Trying To Get To You

Thursday, April 05, 2007

Bruce Tribute At Carnegie Hall

I did not attend tonight's tribute to Bruce Springsteen at Carnegie Hall. Why? Well, the lineup didn't hold too much interest for me (had I known Patti Smith was going to be there in advance, I might have attended - she got subbed in for Jewel today) and I'm usually not into hearing people do Bruce other than Bruce.

Fortunately, we have a special guest contributor to A Deeper Shade Of Soul who attended the show tonight. His name is Scott Black, and there could be no one more fitting to do this blog entry, as he is one of my oldest friends - I've known him for about thirty years, and he, more than pretty much anyone else, is responsible for turning me onto Springsteen when we were nice little Jewish boys attending Solomon Schecter Day School together in the late 70's and early 80's. (He's still, not so much.) I returned the favor by turning him on to the Beatles and "Gimme Shelter." Overall, it was probably an even trade.

In the interest of posting this immediately, the text is going up as Scott sent it to me with no edits. Scott is an Ivy League graduate, so please understand that he does know how to use proper punctuation. Enjoy!

Early highlight was clearly patti smith doing an acoustic "because the night" with a heartfelt introduction explaining how bruce's song has pulled her numerous times during her life from the doldrums of despair. She's heads and shoulders above the rest of the talent so far present.

 Another highlight was the elysian fields' rocking (and haunting) version of "streets of fire". Interesting to hear this track (not one of my favorites) song by an indie female.

8:56: frankie vallie's younger brother, bobby, his band ("some jersey boys", and a "soparanos" guest cast member (who's really up there just for show, as he apparently can't sing), perform, what else, "jersey girl.". The whole set is cheese incarnate (down to frankie jr's slicked back hair, and "sha-la-las" with audience clap-alongs, but I still can't help but smile: I love this song, and it's hard to ruin it, even though these guys are way off key.

9:10: uri cane performs an all musical piano rendition of "new york city serenade.". Great song, but Bruce is not best appreciated in non vocal renditions.

9:14: juliana hatfield performs a solo guitar country-tinged version of "cover me". Not bad, but not particularly interesting either. Like many of the other performances, the artist's apparent belief that she has to tone down the song to accommodate the prestige of the venue detract from the force of the song.

9:26: badly drawn boy, a huge bruce fan, takes the stage to perfrom "thunder road.". "I'm scared to death, but fearless at the same time," he begins. The version is good: he sings with a sense of reverence, almost afraid to come across as ever trying to match the original. Plus, it's cool to hear bruce sung in a british accent.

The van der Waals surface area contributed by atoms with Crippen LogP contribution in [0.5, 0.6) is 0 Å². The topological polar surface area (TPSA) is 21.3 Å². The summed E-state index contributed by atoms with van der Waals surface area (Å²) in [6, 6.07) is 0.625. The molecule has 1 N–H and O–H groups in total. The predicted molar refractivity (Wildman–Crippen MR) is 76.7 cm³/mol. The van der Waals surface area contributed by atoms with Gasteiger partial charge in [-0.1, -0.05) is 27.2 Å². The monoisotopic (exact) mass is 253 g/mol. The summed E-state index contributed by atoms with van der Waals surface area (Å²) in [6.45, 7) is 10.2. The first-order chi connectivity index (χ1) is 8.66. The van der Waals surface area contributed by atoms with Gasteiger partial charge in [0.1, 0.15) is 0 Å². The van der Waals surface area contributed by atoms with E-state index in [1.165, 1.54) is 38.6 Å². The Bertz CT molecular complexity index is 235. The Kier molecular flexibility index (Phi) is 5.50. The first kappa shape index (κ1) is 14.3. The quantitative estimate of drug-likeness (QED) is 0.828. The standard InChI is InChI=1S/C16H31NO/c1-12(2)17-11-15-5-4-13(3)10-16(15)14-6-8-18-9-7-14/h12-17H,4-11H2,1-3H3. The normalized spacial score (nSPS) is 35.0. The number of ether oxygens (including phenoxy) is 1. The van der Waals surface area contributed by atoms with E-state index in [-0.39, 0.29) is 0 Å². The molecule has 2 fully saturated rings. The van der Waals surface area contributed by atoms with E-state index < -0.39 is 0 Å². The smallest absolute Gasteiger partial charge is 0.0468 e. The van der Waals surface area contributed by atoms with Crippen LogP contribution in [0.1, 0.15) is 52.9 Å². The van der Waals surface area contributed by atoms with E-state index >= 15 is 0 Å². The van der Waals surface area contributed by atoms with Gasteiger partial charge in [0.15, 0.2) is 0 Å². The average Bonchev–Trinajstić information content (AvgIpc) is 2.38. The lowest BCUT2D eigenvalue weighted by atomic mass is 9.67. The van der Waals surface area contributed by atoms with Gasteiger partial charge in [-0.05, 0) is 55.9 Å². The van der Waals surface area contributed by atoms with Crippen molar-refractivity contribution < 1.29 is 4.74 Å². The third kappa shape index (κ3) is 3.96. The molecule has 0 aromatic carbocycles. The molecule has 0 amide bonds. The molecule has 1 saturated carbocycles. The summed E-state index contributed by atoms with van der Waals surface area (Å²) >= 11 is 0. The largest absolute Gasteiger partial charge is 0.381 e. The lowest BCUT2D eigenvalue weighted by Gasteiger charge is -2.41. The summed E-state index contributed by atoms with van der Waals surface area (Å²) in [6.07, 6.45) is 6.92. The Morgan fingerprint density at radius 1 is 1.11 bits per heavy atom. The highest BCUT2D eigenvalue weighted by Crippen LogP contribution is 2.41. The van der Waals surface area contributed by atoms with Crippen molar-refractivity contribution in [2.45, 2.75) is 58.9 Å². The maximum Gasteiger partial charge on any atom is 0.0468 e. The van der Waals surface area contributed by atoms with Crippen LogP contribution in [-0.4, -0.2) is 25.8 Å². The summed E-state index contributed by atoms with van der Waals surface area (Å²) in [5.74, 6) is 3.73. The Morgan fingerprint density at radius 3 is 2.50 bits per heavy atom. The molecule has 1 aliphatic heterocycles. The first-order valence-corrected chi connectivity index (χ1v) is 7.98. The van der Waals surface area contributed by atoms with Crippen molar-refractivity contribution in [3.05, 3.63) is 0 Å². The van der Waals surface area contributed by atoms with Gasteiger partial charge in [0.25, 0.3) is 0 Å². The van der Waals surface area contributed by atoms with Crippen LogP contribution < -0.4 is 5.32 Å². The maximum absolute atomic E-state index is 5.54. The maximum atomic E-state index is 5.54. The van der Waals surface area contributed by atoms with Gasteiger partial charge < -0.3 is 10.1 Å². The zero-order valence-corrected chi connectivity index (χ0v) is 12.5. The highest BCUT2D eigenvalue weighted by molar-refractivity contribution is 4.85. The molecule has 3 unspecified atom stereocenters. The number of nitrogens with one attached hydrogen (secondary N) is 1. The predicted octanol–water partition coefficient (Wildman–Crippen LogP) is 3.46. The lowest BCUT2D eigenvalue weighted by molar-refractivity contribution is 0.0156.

9:34: joseph arthur dedicates a guitar and piano driven "born in the usa" to "our troops.". Ok, we get it already, this is no rah rah patriotic anthem. But the words are so haunting every time.

9:39: pete yorn introduces "dancing in the dark" as a "dark song.". The acoustic, aching version he delivers certainly is: and it works.

9:45: jesse malin and ronnie spector team up for "hungry heart," dedicated to joey ramone. I've heard malin do this cover before, and he sounds like a frog to me. I'm not crazy about the song either, and ronnie botches the lyrics midway through. This is pretty much a disappointment.

9:55: the crowd breaks into "bruuuce calls" as the stage is being prepared for odetta who takes the stage in a wheelchair to perform... "57 channels".?? She's a poet and talks her way through the song, and the song long joke draws ample chuckles and one of the few standing ovations thus far.

10:00: the much heralded hold steady nail
 "Atlantic City." After a soft and melodic intro they ROCK THE HOUSE. A clear highlight.

10:07: THE MOMENT WE ALL HOPED FOR: bruce takes the stage: "I'm wounded, but still alive"...

Solo acoustic "promised land": bruce is in full-bodied woody guthrie mode here.
The version emphasizes the chain of tradition that has always linked bruce to the great folk artists of our nation's past. Next up: acoustic Rosalita.

Bruce interrupts Rosalita to say it's too long to see the whole thing, and proceeds to say, you know the rest of the story... Man grows up to be a rock star, finds a woman he loves happily ever after (despite the rumors), write about being happy (but no one likes it), the country becomes a kingdom, kids buy music out of the air... It's hysterical and ends with a full audience sing along to the song's conclusion. This man is simply a master performer.

Show's over: hold steady, badly drawn boy, jesse malin and bruce took turns on rosie verses for the full band finale. A great time! And bruce was hysterical.


Kelly said...

You don't have the video or mp3 of Odetta's performance do you? I would love to get it if someone does. Thanks.

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